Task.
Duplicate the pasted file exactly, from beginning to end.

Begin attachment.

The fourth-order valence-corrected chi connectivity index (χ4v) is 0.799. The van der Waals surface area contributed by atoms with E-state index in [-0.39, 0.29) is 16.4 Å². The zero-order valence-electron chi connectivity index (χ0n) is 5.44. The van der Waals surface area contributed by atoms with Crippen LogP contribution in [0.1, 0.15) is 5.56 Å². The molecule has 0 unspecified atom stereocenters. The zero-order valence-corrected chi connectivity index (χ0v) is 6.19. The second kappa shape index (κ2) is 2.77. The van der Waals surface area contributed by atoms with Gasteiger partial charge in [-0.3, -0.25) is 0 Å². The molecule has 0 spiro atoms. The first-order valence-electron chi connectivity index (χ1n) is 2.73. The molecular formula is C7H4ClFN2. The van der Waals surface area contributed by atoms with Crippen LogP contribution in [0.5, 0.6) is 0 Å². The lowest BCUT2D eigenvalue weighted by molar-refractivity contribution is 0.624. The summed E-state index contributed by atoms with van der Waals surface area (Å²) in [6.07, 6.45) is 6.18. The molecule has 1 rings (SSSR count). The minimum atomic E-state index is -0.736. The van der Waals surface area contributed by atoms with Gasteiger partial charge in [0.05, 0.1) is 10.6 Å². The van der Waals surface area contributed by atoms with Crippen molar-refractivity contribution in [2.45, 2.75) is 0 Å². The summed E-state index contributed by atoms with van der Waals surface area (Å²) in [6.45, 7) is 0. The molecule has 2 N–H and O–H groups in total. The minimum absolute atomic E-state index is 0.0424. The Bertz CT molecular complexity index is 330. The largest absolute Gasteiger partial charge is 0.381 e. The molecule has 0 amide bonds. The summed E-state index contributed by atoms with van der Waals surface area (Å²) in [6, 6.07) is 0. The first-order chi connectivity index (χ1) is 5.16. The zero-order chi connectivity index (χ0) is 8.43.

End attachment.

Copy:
The fourth-order valence-corrected chi connectivity index (χ4v) is 0.799. The van der Waals surface area contributed by atoms with E-state index in [-0.39, 0.29) is 16.4 Å². The zero-order valence-electron chi connectivity index (χ0n) is 5.44. The van der Waals surface area contributed by atoms with Crippen LogP contribution in [0.1, 0.15) is 5.56 Å². The molecule has 0 unspecified atom stereocenters. The zero-order valence-corrected chi connectivity index (χ0v) is 6.19. The second kappa shape index (κ2) is 2.77. The van der Waals surface area contributed by atoms with Gasteiger partial charge in [-0.3, -0.25) is 0 Å². The molecule has 0 spiro atoms. The first-order valence-electron chi connectivity index (χ1n) is 2.73. The molecular formula is C7H4ClFN2. The van der Waals surface area contributed by atoms with Crippen LogP contribution in [0.5, 0.6) is 0 Å². The lowest BCUT2D eigenvalue weighted by molar-refractivity contribution is 0.624. The summed E-state index contributed by atoms with van der Waals surface area (Å²) in [6.07, 6.45) is 6.18. The molecule has 1 rings (SSSR count). The minimum atomic E-state index is -0.736. The van der Waals surface area contributed by atoms with Gasteiger partial charge in [0.05, 0.1) is 10.6 Å². The van der Waals surface area contributed by atoms with Crippen molar-refractivity contribution in [2.45, 2.75) is 0 Å². The summed E-state index contributed by atoms with van der Waals surface area (Å²) in [6.45, 7) is 0. The molecule has 2 N–H and O–H groups in total. The minimum absolute atomic E-state index is 0.0424. The Bertz CT molecular complexity index is 330. The largest absolute Gasteiger partial charge is 0.381 e. The molecule has 0 amide bonds. The summed E-state index contributed by atoms with van der Waals surface area (Å²) in [6, 6.07) is 0. The first-order chi connectivity index (χ1) is 5.16. The zero-order chi connectivity index (χ0) is 8.43.